If you have recently been diagnosed with diabetes, you probably have a lot of questions and concerns. How is your diagnosis going to affect you? Will you need to take medication every day for the rest of your life? Are there ways that you can control your blood sugar without the use of medication? Will you need to modify your diet, even if you are taking medicine?
There are so many concerns that arise with a diagnosis of diabetes. That’s because it’s a chronic disease, meaning that it never goes away; once you have it, you have it for life. It also needs to be properly managed, otherwise it could be life-threatening.
Diabetes affects how the body utilizes glucose (blood sugar.) Glucose is vital for your health because it is a valuable source of energy for all of the cells that make up the muscles and tissues in the body. Additionally, glucose acts as the main source of fuel for the brain. There are two types of diabetes:
Type 1 – This type of diabetes typically affects children and young adults, which is why it used to be called juvenile diabetes. It is the rarest form of diabetes, with only 5 percent of the population of people who have any type of diabetes have type 1. With this condition, the body doesn’t produce insulin, the hormone that allows the body to transport glucose from the bloodstream to the cells of the body.
Type 2 – This is the most common form of diabetes. There are an estimated 27 million people in the United States alone who have type 2 diabetes. With type 2 diabetes, the body produces insulin, but the cells of the body don’t use it as efficiently as it should. This is known as insulin resistance. Initially, the body produces higher amounts of insulin to try and push glucose into the cells; however, over time, it can’t keep up, and the sugar starts to build up in the blood.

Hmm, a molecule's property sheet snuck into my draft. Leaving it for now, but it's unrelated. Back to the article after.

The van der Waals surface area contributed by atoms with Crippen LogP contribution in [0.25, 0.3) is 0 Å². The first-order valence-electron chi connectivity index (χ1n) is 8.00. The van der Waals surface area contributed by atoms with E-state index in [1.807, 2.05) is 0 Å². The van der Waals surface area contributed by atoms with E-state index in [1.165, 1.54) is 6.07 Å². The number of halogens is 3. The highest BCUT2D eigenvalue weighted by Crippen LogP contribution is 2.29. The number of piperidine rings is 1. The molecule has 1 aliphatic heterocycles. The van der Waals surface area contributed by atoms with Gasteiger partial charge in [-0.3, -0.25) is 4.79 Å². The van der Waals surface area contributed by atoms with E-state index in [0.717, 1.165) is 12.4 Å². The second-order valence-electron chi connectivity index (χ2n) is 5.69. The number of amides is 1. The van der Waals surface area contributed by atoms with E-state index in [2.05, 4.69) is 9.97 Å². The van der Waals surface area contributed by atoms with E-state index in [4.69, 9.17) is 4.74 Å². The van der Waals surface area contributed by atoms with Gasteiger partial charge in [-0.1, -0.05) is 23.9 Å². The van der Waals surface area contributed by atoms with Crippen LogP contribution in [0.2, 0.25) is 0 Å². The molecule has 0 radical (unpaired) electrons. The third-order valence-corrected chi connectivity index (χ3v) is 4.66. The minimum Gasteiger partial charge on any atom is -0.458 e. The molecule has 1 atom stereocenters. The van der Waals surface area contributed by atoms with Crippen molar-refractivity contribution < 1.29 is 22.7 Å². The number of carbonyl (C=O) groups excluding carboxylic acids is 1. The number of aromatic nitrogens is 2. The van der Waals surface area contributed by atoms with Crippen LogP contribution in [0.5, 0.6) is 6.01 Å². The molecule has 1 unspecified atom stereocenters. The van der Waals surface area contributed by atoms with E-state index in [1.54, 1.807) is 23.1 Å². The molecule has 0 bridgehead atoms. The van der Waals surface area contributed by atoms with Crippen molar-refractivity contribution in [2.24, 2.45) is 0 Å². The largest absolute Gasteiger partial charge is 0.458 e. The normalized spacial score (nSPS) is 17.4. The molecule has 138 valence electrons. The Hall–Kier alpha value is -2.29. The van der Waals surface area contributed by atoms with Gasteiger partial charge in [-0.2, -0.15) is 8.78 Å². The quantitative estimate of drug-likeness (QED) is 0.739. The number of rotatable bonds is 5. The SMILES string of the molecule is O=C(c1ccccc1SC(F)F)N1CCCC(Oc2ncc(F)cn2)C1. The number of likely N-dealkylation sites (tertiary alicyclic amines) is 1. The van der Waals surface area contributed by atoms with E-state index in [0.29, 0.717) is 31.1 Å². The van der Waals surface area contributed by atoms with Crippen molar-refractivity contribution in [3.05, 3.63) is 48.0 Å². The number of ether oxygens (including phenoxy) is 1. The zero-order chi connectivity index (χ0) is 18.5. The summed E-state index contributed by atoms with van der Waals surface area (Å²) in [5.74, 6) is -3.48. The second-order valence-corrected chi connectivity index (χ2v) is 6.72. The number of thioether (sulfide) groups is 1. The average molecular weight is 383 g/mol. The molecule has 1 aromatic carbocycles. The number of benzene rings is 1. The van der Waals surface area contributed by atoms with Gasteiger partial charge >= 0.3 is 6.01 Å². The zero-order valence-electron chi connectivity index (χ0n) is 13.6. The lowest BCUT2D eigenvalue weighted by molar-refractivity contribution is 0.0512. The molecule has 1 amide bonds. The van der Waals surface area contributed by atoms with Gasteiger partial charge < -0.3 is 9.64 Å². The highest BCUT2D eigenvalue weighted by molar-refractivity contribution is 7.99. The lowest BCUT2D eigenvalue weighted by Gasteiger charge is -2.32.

Both type 1 and type 2 diabetes are chronic conditions that cannot be cured. A condition known as pre-diabetes involves the higher blood sugars than normal, but the levels aren’t high enough to be classified as diabetes. Gestational diabetes is a condition that develops only during pregnancy, but it usually resolves once the baby is born.
Extensive scientific research has found that making some changes to the diet can help to control blood sugar levels, as well as reduce the risk of developing any complications that are related to diabetes. By modifying your diet to include the following 20 foods, you will be able to better handle your diabetes and prevent complications from occurring.
As the saying goes, “An apple a day keeps the doctor away,” and there’s a lot of truth in that statement, especially if you have diabetes. Apples are low in calories, yet because of their high fiber content, they fill you up and make you feel full for a long time.
They also fight high cholesterol, as well as low blood sugar. While all apples are great for diabetics, Granny Smith and Red Delicious are famed for the high levels of antioxidants that they contain.